“Just as it would be hard to translate inner feelings into literal screen images, so it would be difficult to expect software to help the user to gain a sense of abstract concepts or metaphor. How might ‘honour’, for example, be depicted as a simple visual icon? Or how could the famous lines from Macbeth starting ‘Out, out, brief candle…’ be shown as a visual image that conveys its power, and meaning, as metaphor for death?”
If we can ignore the extraordinary notion that all screen-based experiences are apparently static, visual-only icons, this consistent asking of questions to which she seeks no answer becomes extremely painful for anyone who has experienced, enjoyed or been moved by the visual metaphor of gaming. Let alone film. And that’s ignoring the bewildering logic of Macbeth apparently requiring something screens prevent to be understood. It seems that Macbeth is supposed to only exist as a book, because surely to represent that line in theatre, one would have to use a visual image, rather than hold up the line for the audience to read on giant flash cards. (Oh, and that no line in Macbeth can be described as “starting out” with “Out, out brief candle,” what with that being where the line ends. It in fact comes midway through Macbeth’s twelve-line speech during Act V, Scene V, the second half of the seventh line, following, “The way to dusty death.” Which may, in some small way, help us to understand its metaphorical context as related to death. Just a thought.)
Metaphor, she continues, is essential for distinguishing our brains from those of chimps. So that asks another question.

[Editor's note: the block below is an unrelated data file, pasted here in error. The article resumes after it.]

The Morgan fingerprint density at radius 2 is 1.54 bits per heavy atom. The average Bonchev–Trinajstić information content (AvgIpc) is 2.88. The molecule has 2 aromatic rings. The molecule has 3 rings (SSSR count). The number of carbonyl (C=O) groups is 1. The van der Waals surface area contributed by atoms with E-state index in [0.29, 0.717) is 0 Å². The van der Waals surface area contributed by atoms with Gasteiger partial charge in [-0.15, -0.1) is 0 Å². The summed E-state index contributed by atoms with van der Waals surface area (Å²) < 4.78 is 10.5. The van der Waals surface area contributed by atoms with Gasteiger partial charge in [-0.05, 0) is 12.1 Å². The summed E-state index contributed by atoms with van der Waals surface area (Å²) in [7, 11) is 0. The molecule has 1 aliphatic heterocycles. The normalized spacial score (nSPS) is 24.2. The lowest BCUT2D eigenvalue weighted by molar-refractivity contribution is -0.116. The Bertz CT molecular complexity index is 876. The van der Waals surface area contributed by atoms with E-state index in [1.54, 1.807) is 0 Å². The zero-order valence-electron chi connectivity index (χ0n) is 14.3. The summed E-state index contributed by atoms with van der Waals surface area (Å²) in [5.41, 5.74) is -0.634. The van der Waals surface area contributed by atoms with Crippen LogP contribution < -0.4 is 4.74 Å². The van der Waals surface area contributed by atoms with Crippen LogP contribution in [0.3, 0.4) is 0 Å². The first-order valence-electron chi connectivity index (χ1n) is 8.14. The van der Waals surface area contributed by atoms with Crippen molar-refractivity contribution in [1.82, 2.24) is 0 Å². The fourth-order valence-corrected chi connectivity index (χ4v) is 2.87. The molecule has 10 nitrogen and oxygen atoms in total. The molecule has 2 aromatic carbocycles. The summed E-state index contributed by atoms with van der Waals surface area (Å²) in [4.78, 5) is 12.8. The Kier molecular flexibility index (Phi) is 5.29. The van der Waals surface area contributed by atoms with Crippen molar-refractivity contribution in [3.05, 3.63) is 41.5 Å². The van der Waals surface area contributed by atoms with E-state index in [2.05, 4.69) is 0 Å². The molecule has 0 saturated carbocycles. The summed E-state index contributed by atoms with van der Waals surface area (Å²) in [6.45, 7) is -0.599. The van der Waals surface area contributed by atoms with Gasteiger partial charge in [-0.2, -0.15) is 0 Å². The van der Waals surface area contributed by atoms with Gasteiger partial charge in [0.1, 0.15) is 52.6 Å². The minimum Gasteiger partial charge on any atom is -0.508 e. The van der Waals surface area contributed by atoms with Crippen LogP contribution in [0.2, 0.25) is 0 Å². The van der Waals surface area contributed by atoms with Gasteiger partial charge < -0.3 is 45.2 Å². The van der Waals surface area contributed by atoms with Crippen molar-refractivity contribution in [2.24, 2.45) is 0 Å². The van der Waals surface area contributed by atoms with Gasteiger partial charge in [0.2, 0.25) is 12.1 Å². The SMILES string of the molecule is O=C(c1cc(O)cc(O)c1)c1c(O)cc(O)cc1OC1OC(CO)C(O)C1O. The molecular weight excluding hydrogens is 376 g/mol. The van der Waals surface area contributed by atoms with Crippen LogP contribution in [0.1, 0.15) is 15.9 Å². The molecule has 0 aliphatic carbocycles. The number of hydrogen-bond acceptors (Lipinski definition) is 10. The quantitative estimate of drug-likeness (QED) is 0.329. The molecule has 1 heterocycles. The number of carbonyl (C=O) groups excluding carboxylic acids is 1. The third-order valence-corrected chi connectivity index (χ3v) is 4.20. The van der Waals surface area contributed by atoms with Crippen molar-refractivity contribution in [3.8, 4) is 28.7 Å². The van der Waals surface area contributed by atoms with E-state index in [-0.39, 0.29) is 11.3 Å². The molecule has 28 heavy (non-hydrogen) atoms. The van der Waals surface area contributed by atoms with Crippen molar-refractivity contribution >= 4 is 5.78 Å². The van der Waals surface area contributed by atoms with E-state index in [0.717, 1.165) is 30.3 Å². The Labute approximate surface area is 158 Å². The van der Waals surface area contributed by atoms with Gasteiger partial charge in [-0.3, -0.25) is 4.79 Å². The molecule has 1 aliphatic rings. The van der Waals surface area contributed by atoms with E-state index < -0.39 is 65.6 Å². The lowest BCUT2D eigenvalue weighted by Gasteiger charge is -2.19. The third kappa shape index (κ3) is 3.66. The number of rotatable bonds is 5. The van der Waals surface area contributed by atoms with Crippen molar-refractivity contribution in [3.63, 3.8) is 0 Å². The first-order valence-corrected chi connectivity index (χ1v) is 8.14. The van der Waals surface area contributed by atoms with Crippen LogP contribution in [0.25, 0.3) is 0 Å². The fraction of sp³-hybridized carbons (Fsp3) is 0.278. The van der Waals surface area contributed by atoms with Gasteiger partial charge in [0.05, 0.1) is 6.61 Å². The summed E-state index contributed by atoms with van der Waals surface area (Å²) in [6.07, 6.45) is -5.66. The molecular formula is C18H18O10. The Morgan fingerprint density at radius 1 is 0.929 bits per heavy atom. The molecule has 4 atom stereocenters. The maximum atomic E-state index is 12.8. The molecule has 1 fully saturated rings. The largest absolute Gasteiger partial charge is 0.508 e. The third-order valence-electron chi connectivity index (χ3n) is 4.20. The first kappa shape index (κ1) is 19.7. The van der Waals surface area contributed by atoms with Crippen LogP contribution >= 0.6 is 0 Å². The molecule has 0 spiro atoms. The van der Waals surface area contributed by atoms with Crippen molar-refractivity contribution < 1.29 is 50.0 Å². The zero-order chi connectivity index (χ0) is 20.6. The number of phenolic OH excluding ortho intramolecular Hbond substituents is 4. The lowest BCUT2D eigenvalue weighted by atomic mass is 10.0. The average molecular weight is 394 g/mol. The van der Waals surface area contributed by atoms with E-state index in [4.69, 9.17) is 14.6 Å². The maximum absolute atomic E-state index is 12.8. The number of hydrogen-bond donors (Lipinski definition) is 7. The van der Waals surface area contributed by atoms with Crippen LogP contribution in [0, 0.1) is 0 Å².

“Could constant exposure to a literal world, devoid of metaphor and abstract concepts, actually lead to a situation where the user’s brain remains trapped in a literal present with images that really ‘mean’ nothing other than what they literally are?”
Good question! Perhaps the response to such a question to be to begin a study into this matter, and have her findings published in a journal, so her peers can assess her process, results and conclusions. Although I’m not entirely sure where she’s going to find these screen images devoid of metaphor. Oh no, wait, she’s found them.
“When you play a computer game to rescue the princess, it is not because the princess is meaningful or significant to you – you probably won’t care about her as a person – but because of the thrill of the process of playing and winning. Yet when you read a book, it is because you care about the characters, their relationships with others and their fates: their past, present and future and interrelations with other characters give them meaning.”
To me it seems that Greenfield doesn’t want to hear otherwise. If she had even the merest interest in actually understanding the subject she is so willing to write about, surely she would have asked a single gamer if her statements were accurate. Since she simply cannot have done this, I can only conclude that she doesn’t care about accuracy.